The World Health Organization (WHO) had issued a warning on Friday about COVID-19 testings, saying that there is no evidence antibody tests can show whether a person has immunity or is no longer at risk of becoming reinfected.
Here are some of the comments collected by our SMC partner in the UK:
Prof Chris Dye, Oxford Martin School, University of Oxford, said:
“The WHO are right to highlight that any antibody test, if we get one, won’t be able to definitely say whether someone is immune to the infection, because we just don’t know enough yet about how immunity works with COVID-19.
“An antibody test (blood test) will only detect infections after the immune system has produced antibodies that recognise the virus. This happens approximately 7–10 days after symptoms develop. There is substantial work ongoing to develop accurate antibody tests for coronavirus infection. To be useful in reporting past infection and immunity in individuals, these new tests must fulfil three criteria.
“First, if some people do not produce detectable amounts of the antibody used in the test after infection, or if antibody levels wane with time, the test will be insufficiently sensitive, missing too many infections (false-negative results) to be useful. Second, the test must be specific enough to give high confidence that a positive test result is correct (not a false positive). This is especially true if past infection is uncommon among those who are tested, as in the general population. Infection is likely to be more common among people at higher risk, such as health workers.
“Third, before an antibody test can be used to indicate that someone is immune to further infection, the level of protection must be demonstrated in experimental trials. While there is a clear link between the presence of the antibody and protective immunity for many common viral infections, this has not yet been confirmed for the new coronavirus. It is possible that people are temporarily protected against reinfection but the protection wanes with time, or that protection operates against current but not future strains of the new coronavirus.
“For all these reasons, antibody tests are likely to be most useful for studying past infection in whole populations to assess the scale and spread of the COVID-19 outbreak.
“For more information on testing see here: https://coronavirusexplained.ukri.org/en/article/vdt0006/”
Prof Babak Javid, Principle Investigator, Tsinghua University School of Medicine, Beijing and Consultant in infectious diseases at Cambridge University Hospitals, said:
“Strictly speaking, the WHO is correct. Serological tests, which measure antibody responses to SARS-CoV2, do not measure whether those antibodies are able to protect individuals from re-infection. That would require measurement of ‘neutralizing antibody responses’, which are not feasible for commercial testing of large numbers of people. Nor do we know what level of neutralizing antibody responses, even if we were to measure them, would be sufficient for protection, and for how long. Furthermore, any test, to be useful, would need to be highly specific, i.e. the test would need to measure antibodies to SARS-CoV2 and not measure antibodies to common cold coronaviruses. Otherwise, there is the risk of over-estimating the numbers of people who have had Covid-19.
“However, we know from common cold coronaviruses that total antibody responses do approximate (not perfectly) with neutralizing antibody responses. Furthermore, immunity to common cold coronavirus has been experimentally verified with human re-challenge studies (in 1970s and 1980s), and again, correlates with magnitude of the antibody response. So there is a reasonable scientific rationale that a good serological test may be useful. What is urgently needed is first of all identifying a high-quality test that is very specific. Once that is available, longitudinal studies, i.e. measuring antibody responses from the same individual over time will give us an idea how long antibody responses last. Correlating with neutralizing antibody responses in a research lab, as well as ‘relative protection’ by different levels of antibody (which should be feasible in an ongoing pandemic) will strengthen the case that antibody tests can guide probable immunity, and for how long.”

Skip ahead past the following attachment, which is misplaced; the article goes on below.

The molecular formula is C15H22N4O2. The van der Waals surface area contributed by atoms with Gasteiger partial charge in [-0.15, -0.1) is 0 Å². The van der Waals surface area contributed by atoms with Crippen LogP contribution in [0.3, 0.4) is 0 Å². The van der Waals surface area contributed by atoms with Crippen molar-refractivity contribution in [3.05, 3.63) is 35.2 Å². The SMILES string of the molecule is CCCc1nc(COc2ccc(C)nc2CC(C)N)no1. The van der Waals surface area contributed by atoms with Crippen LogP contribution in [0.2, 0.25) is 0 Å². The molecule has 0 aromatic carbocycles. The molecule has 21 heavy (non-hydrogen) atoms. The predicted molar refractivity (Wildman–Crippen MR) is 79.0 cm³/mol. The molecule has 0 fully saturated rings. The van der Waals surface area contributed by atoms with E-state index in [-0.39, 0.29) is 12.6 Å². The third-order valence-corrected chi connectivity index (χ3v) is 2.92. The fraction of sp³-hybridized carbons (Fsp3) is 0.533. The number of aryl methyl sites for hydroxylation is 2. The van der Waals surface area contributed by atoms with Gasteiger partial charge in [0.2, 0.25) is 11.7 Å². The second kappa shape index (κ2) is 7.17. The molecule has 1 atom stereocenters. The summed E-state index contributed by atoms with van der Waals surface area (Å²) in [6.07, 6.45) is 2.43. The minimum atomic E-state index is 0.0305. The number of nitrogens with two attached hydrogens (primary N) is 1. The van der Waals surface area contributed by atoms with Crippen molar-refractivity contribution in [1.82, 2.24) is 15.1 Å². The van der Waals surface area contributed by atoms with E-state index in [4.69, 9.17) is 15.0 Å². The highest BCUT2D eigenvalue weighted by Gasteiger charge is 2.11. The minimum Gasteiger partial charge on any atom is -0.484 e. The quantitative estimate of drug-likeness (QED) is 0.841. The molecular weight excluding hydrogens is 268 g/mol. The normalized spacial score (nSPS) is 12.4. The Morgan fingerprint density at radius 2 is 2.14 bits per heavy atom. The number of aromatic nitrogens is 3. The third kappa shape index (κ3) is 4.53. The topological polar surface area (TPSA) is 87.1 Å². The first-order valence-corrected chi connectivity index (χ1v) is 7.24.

Prof Gary McLean, Professor in Molecular Immunology, London Metropolitan University, said:
Are the WHO saying antibody tests don’t work very well at all?
“They are saying that the antibody test measures evidence of past infection that the immune response has been triggered by the virus – it’s a marker of having been infected.
Or are they saying antibody tests could still be useful for some things but that it’s the level of immunity that infection leads to that is still unknown?
“Yes the test does not prove the immunity is protective – in fact we still don’t know what kind of immunity is needed to stop SARS-CoV2 – it may be antibodies and T cells.
What do we know from evidence so far on COVID-19 about how long immunity lasts after infection?
“Studies have not gone on for much duration yet. We know the antibodies last for 40-50 days, or at least are still there at convalescence. It is suspected that antibody protection could last for over one year but this is presumptive.
Is there anything we can know from SARS or from other coronaviruses about likely immunity after infection?
“Yes, SARS is the closest and likely to yield the most information. The best guess on SARS-CoV2 immunity would come from similar viruses. We have heard that antibodies protecting against SARS can last for many years and some SARS antibodies do cross react with the current strain.”
* The relevant question asked on Friday at the WHO’s press conference and the answers given can be watched at this link; skip to 28:57: https://www.who.int/emergencies/diseases/novel-coronavirus-2019
**All previous posts about COVID-19 here: https://sciencemediacentremalaysia.com/tag/covid-19/